Sometimes my jaw literally drops and hangs open to see how many good things come can come together with the right collection of people pulling the strings. Hats OFF to the wonders of this Beaver Tails exhibit, which has been like a band of firecrackers going off at regular intervals for nearly a year now. The Wetlands Conservancy really created something astounding when they undertook this massive art show. You know it got folks around the state talking and thinking about beavers in a new way.

An speaking of beavers and wetlands, here’s something to celebrate. Our own watershed wizard Igor Skaredoff gave the Stanislaus rescue crews something to do this sunday and after a misplaced night was very politely found the following morning. Igor has all the skills and insights of a lifetime of mountain climbing, so I can’t think of anyone more suited to the task. He was also the first member of the beaver subcommittee to see that I might actually be saying something worth listening to so, God bless him. And hurray for safe homecomings!

igor lariat

Did someone say you were throwing a party for me?

Posted by heidi08 On August - 11 - 2017Comments Off on Did someone say you were throwing a party for me?

You know how things sometimes happen when you least expect them? Well, yesterday we saw the city workers in Susanna street parking checking out something in the creek so we wondered what it was and went to have a look. We’d been noticing that the water seemed to be backing up a bit and meant to investigate but with the Festival and all we never got around to it. Guess what we saw yesterday? Go ahead, guess.

DSC_7705It is right in the bend in the creek and impossible to easily see either from the Susanna Street bridge or  from the Henrietta Street end. But if you climb on something tall and crane your neck around the corner you will see an overgrown incised stream with a tiny little dam being started. And some of the wood appears to have beaver chews on it. The beaver itself is obviously a little loner or a poor planner because if he had any friends at all he would take out that leaning tree and let it fall on the dam to get things started in a big way!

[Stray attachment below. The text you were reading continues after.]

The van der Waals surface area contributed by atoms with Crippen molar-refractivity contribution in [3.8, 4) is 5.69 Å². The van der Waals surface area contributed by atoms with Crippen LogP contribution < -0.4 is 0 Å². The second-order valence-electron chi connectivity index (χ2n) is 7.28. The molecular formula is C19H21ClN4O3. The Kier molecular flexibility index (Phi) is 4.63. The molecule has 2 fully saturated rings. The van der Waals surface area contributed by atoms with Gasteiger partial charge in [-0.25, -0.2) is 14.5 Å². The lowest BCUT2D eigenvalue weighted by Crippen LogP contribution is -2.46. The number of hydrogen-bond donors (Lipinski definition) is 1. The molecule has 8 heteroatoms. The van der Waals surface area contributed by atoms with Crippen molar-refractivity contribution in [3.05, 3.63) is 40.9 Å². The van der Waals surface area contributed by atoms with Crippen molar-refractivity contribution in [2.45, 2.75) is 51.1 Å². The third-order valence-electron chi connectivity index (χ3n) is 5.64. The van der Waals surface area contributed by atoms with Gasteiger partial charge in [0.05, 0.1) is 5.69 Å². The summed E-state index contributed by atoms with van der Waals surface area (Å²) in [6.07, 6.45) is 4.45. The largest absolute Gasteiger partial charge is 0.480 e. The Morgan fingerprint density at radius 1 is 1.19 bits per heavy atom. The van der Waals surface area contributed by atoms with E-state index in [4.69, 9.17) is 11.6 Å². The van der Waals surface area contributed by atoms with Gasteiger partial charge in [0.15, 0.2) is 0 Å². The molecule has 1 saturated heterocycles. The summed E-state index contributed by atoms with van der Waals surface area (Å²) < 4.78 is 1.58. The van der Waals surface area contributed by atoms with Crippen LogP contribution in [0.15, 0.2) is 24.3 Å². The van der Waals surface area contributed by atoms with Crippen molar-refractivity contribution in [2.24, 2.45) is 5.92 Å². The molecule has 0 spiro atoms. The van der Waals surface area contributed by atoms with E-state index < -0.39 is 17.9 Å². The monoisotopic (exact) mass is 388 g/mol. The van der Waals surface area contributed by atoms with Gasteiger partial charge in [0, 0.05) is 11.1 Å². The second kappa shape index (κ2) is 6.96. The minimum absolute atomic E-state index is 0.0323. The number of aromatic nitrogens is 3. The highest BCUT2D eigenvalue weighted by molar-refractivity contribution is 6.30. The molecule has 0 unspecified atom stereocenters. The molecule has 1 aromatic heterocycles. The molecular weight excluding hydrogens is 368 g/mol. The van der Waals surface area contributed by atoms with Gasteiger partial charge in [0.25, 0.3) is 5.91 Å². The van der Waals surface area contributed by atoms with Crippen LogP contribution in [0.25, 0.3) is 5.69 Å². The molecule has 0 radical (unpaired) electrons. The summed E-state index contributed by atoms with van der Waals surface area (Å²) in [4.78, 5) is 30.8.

Little dam behind Susanna street park: Susan Berg photo

The funny thing is someone at the festival said they saw a beaver the morning of the festival near Starbucks, but we chalked it up to the crazy things you hear from people that you shouldn’t get excited about. Now we wonder if it might have been true. Jon looked several times last night and saw no beaver, and Susan and her grandkids came down to check it out with no luck either. But who knows? It certainly is a beaver dam, whether the builder is still around remains to be seen. Here’s a little map if you want to do your own snooping.

And in case you wondered, it’s about a block from my house, which is just neat.


Susan and her granddaughters originally came to get journal making supplies because they missed the festival because of a family reunion. I asked them to earn their journals by recording the audio for the film I might make about the project. If you want to hear bright cheerful girls talking about how beavers benefit the ecosystem, take a listen to these three minutes. They gave me lots to work with so hopefully I will be able to clip it together and make some great  audio for the film.

Meanwhile, I was working on this yesterday form the idea Steve Murschel from West Linn Oregon gave me about playing ‘pin the beaver on the keystone‘ with children at our forest service event next month. I’m thinking it will be a nice way to teach kids about the idea of a keystone species and how beavers help the ecosystem. What do you think?

keystone poster